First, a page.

Interest rate loan and swap profiles

Continuing with our example, the water treatment company is paying Euribor 3-months plus a margin of 2% for the loan, graphical profile:

Interest Rate Loan

The company would like to cover their interest rate risk by entering into a swap with the financial entity who agrees to pay Euribor 3-months floating rate in exchange for receiving 3.2%. Now that the company has a swap and including the loan the following is the new graphical profile:

Interest Rate Loan

In our above graphic we have the blue arrow which represents the loan and the two gray arrows representing the swap. When both the loan and the swap transaction are executed with the same financial entity then a netting of cash flows is realized. Meaning that all the cash flows are added, resulting in the counterparty with the negative cash flow making the payment.

In a simple cash flow structure the loan and swap profile would look like this:

Interest Rate Loan

At the end of each payment period the company has to pay a fixed rate of 3.2% plus the margin of 2%. On the other hand, the financial entity has to pay Euribor 3-months. This payment structure guarantees the company to know and correctly budget the future cash flow payments. This is true if the counterparty does not default.  In this article we will not delve into the Counterparty Risk but this type of risk is associated to a counterparty defaulting on its agreement.

Issues companies might be confronted with:

  • Financial Institutions requirement: The lender normally makes floating rate loans and requires the borrower to enter into an interest rate swap agreement. The swap is not necessary because other types of hedging financial instruments exist such as a Cap. However, many times banks do not offer many hedging alternatives thus giving no choice to the borrower.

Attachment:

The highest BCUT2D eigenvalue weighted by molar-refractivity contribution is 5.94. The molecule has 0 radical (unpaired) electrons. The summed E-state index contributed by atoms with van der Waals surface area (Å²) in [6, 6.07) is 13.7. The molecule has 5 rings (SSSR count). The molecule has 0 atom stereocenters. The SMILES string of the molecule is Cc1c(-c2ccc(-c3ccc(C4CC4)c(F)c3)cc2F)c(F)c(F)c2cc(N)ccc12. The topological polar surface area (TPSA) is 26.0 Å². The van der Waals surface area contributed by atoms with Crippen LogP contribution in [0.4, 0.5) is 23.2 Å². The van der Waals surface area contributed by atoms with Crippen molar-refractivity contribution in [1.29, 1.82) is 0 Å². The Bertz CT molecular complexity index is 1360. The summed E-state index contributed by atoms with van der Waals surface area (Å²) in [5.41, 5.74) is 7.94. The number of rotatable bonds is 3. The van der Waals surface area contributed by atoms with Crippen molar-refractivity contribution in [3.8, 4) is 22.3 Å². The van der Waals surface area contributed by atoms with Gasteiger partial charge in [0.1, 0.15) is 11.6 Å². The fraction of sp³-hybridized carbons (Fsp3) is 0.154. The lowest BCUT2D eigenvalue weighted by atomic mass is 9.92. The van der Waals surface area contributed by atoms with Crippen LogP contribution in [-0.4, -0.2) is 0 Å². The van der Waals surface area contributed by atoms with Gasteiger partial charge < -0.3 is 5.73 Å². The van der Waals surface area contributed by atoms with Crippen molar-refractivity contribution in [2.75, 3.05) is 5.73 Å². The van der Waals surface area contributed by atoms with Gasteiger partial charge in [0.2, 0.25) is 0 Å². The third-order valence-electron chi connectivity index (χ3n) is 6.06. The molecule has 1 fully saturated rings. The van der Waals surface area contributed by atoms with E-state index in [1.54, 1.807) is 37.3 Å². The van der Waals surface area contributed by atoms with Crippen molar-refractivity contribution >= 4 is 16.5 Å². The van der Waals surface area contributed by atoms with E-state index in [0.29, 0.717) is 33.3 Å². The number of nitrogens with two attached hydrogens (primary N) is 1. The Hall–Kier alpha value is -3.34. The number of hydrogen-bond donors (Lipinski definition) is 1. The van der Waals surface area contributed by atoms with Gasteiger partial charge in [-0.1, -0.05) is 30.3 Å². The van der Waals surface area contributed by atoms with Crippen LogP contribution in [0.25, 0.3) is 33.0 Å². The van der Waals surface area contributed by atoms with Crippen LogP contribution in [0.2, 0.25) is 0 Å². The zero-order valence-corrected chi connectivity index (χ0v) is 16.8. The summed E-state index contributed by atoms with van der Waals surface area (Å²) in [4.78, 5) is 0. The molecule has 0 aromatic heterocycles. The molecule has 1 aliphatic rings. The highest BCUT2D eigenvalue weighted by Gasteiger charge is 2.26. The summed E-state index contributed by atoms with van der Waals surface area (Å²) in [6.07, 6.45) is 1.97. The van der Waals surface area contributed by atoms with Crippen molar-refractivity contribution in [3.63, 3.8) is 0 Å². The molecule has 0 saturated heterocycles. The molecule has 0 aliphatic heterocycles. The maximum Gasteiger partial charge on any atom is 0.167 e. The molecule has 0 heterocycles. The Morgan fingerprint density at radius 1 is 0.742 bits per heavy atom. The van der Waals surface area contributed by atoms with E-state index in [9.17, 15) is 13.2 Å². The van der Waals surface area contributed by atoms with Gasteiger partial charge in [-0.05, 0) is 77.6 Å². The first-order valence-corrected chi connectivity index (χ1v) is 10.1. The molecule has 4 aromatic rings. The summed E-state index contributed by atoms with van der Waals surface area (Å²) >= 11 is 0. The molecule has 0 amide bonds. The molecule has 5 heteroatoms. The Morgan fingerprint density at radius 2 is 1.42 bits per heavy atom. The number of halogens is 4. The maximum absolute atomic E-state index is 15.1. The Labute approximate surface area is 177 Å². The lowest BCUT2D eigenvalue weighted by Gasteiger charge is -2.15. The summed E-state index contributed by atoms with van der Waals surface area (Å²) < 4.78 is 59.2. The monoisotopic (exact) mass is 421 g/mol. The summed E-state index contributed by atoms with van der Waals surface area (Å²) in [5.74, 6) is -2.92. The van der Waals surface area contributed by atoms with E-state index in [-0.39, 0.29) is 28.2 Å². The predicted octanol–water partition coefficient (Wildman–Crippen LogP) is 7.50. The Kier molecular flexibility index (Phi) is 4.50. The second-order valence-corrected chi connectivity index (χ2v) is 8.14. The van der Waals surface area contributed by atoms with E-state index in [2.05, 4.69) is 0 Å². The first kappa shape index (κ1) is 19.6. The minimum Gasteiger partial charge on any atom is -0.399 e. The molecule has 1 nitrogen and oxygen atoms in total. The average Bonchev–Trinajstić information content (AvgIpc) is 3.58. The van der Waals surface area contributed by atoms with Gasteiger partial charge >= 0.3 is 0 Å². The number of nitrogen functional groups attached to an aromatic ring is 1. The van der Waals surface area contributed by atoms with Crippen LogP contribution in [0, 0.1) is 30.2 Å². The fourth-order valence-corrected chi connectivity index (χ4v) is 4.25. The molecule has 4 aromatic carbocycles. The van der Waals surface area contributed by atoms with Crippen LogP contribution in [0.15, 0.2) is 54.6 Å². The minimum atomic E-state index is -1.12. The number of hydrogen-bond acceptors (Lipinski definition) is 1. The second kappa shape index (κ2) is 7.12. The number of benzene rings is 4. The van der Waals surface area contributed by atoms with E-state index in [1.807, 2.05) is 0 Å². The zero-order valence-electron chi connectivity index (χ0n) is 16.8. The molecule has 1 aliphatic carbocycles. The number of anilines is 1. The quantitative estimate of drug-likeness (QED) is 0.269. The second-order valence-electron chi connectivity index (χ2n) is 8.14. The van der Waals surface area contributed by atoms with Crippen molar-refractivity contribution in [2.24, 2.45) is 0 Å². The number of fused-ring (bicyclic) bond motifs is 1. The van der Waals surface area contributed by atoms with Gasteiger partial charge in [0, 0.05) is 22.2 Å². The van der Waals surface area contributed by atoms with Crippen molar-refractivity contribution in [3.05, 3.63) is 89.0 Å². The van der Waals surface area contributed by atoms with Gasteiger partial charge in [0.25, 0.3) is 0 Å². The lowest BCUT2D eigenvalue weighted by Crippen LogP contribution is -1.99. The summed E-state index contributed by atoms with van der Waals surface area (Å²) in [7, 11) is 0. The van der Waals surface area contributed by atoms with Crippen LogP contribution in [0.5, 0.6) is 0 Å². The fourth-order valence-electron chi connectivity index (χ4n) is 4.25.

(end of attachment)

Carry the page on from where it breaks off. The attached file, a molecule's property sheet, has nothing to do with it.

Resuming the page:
• Lack of information: Many times companies do not understand how derivatives work, ISDA agreements, procedures, fixings, etc., and obtaining information via other means can be challenging. Thus companies only option is to trust the bank’s advice.
  • Unable to negotiate prices: Access to real-time market data can be expensive and calculating the valuation for certain types of swaps might require advance financial knowledge. This drawback inhibits the company’s ability to verify the prices of financial hedging instruments.
  • Need for derivative valuations and follow up: Any time there is a hedging restructuring or periodic presentation of financial reports, the mark-to-market of swaps has to be known.
  • Testing Hedge Effectiveness: According to IFRS IAS39, hedging instruments have to pass certain criteria to prove that these derivatives are effectively hedging the underlying or in other words less risky. In the event a portfolio of derivatives do not pass the hedge effectiveness assessment test then they are considered speculative. Hedge ineffectiveness is reported in the current earnings.